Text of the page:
Rules of Show Jumping
Horses and riders must jump a course of obstacles in a predetermined order created by a course designer. The courses consist of eight to fourteen jumps, and vary with each day of competition. Horses and riders must also complete the course within a certain time allowed, usually around 75 -95 seconds.
Show jumping is judged objectively on speed and execution, scored upon thebasis of faults, or penalties, incurred. Faults include knocking down rails or elements of a jump, refusals to jump an obstacle, and taking longer than the time allowed to complete the course.
Faults are as follows:
- Pole knockdown=4 faults
- Foot in water (open water jump)=4 faults
- First refusal to jump an obstacle=4 faults
- Second refusal=Elimination
- Fall of horse or rider=Elimination
- Time fault=1 fault for every second over the time allowed
A horse and rider go “clear” if they do not have any faults. They then advance into the jump-off, which is a shorter version of the original course. Here, time is of the essence! Typically, the pair that goes double clear with the fastest jump-off wins the class.
Rich Military History
Show jumping stems from military traditions in the late 1800’s and early 1900’s. Competitive horse jumping grew out of the cavalry exercises military riders performed with their horses. Until the mid-1940’s, the United States equestrian teams were only open to military personnel. The sport evolved drastically after World War II and began to more closely resemble the types of competitions seen today. Today, the sport is dominated by civilian riders, both amateurs and professionals alike, rather than members of the military. Show jumping, is one of the few Olympic sports in which men and women compete against each other.
Examples of Show Jumping Classes
Speed Derby: This type of class involves one timed first round and no jump-off. Riders and horses must negotiate the course as quickly and accurately as possible without lowering any rails to be the winner.
Classic: A classic is the penultimate class of any division. It will involve the most technical course and highest jumps allowed for that division. Classics involve a first round and a jump-off for the horses and riders that complete the first round with no faults. The winner of the jump-off with the fastest time and no faults will take home the blue ribbon in this class.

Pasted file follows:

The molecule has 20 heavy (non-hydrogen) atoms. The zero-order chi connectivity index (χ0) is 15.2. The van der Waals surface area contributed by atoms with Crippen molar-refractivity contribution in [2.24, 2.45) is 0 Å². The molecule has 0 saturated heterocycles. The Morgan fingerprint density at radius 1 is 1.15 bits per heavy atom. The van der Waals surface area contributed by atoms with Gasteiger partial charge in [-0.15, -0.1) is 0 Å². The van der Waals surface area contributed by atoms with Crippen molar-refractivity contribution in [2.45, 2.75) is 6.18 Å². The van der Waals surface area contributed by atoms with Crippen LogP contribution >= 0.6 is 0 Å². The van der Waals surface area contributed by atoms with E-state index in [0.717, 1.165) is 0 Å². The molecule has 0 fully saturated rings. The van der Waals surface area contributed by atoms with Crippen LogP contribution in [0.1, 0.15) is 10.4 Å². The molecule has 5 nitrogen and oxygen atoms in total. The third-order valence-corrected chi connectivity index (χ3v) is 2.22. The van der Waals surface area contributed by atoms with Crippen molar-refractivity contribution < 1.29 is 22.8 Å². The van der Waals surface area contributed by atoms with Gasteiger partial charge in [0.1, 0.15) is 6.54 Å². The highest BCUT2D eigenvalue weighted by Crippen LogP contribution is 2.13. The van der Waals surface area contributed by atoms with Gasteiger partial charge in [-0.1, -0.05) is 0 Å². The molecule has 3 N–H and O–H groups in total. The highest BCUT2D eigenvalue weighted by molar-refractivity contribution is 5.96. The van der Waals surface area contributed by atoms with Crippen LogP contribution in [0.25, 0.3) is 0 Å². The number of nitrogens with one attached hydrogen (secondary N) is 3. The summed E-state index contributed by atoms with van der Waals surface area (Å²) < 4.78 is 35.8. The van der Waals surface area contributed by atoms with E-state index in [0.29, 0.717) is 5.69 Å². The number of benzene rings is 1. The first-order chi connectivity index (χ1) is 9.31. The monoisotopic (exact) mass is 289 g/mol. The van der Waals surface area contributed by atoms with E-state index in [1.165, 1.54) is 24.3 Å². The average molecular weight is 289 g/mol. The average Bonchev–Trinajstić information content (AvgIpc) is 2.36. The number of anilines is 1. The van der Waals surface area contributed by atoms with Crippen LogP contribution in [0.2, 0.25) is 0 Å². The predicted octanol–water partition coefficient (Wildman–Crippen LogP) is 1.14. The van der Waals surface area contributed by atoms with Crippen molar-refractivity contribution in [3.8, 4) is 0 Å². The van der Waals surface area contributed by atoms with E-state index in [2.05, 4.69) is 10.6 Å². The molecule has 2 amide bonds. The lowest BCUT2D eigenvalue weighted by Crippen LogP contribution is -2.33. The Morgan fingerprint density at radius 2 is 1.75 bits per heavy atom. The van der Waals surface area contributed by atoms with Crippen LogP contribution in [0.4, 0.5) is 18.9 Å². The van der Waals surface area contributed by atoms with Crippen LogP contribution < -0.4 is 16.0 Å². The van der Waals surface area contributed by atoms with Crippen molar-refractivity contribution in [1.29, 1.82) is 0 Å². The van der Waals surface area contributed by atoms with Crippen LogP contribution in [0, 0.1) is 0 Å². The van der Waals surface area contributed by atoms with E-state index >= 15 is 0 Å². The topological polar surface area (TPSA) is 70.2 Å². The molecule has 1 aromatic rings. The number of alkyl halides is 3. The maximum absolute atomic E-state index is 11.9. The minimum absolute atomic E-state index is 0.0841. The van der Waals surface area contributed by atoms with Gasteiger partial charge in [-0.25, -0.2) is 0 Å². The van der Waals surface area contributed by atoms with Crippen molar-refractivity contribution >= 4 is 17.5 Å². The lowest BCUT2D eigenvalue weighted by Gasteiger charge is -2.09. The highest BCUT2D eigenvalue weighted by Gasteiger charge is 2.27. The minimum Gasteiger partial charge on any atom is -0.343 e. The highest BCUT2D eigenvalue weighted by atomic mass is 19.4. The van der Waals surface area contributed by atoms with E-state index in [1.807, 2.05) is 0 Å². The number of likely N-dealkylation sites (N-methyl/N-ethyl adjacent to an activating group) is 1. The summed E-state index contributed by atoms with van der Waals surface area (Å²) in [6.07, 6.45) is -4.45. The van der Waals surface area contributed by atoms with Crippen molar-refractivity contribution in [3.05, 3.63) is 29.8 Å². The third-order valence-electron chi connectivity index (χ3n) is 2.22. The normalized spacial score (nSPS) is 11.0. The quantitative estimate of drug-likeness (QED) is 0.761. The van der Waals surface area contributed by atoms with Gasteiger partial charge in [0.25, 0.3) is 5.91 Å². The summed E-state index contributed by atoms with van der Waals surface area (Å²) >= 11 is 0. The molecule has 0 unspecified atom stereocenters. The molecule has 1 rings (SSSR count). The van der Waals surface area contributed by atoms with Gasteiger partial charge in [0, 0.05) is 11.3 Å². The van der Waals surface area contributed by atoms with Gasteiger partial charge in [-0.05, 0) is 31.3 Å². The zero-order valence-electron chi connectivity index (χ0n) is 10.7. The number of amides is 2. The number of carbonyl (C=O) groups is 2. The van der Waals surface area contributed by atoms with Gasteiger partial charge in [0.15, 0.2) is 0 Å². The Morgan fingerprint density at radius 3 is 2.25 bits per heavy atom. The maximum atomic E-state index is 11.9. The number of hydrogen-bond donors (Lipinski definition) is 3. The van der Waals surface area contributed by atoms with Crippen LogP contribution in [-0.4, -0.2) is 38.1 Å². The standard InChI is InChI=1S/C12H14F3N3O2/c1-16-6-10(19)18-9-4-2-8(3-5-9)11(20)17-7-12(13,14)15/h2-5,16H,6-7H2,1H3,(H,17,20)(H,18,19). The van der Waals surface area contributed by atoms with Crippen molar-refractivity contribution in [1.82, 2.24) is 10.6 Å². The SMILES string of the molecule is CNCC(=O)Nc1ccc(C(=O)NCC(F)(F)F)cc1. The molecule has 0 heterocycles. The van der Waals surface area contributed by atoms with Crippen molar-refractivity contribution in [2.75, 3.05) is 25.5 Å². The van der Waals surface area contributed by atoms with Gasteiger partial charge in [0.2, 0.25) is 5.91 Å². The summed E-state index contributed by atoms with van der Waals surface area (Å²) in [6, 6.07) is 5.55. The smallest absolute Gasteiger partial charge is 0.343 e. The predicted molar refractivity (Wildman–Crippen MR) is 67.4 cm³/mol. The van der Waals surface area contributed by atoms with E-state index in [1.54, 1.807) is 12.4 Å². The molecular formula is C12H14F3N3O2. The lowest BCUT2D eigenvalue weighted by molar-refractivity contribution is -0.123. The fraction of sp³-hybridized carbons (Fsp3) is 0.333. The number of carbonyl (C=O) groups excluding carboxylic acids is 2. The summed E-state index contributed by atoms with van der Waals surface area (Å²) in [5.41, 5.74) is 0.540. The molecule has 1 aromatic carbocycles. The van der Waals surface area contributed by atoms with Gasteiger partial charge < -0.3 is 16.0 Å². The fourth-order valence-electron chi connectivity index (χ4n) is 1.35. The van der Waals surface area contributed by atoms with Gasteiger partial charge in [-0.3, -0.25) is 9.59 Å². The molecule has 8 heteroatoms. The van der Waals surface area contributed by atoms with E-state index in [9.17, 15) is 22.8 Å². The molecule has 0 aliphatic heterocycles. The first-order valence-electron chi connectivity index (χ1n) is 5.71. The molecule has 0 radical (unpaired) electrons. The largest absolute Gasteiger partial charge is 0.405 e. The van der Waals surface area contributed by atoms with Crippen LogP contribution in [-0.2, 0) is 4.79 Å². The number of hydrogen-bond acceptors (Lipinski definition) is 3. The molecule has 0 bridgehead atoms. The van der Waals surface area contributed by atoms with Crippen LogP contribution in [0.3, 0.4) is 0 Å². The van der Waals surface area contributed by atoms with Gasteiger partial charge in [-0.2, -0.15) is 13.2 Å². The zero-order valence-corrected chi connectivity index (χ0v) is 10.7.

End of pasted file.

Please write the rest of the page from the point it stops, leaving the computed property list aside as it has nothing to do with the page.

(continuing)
Grand Prix: The Grand Prix is the highest level of competition in show jumping. Like a classic class, a prix involves a technically challenging first round set at the maximum height for the division –over five feet tall and six feet wide at international levels – and a jump-off for those who complete the first round in the clear. The rider who completes the jump-off with the fewest faults and the fastest time will win the class!
High Child/Adult Division: This division is open to junior riders (under the age of eighteen) and adult riders that are non-professionals, or amateurs. Riders in this division may not enter any other class above 1.20m. The jumps will be set at 3’9” in height and up to 4’ in width.
1.20m Open Division: This class is open to juniors, amateurs, and professionals, making it the broadest spectrum of exhibitors at the International. The jumps will be set at 4’ in height and up to 4’6” in width.
Low Junior/Amateur Division: This division is the next step up for junior and amateur riders from the High Child/Adults, and riders may not cross enter into a class below 1.20m. This class is more technically difficult than the previous divisions, and the jumps are set at 4’3” in height and up to 5’ in width.
High Junior/Amateur Division: Another step up in difficulty for the junior and amateur riders, this class will have jumps set over 4’6” in height and up to 5’ in width.
Open Jumper Division: Like the High Junior/Amateur division, this class will be include highly technical courses with jumps set over 4’6” in height and up to 5’ in width, but it is also open to professional riders.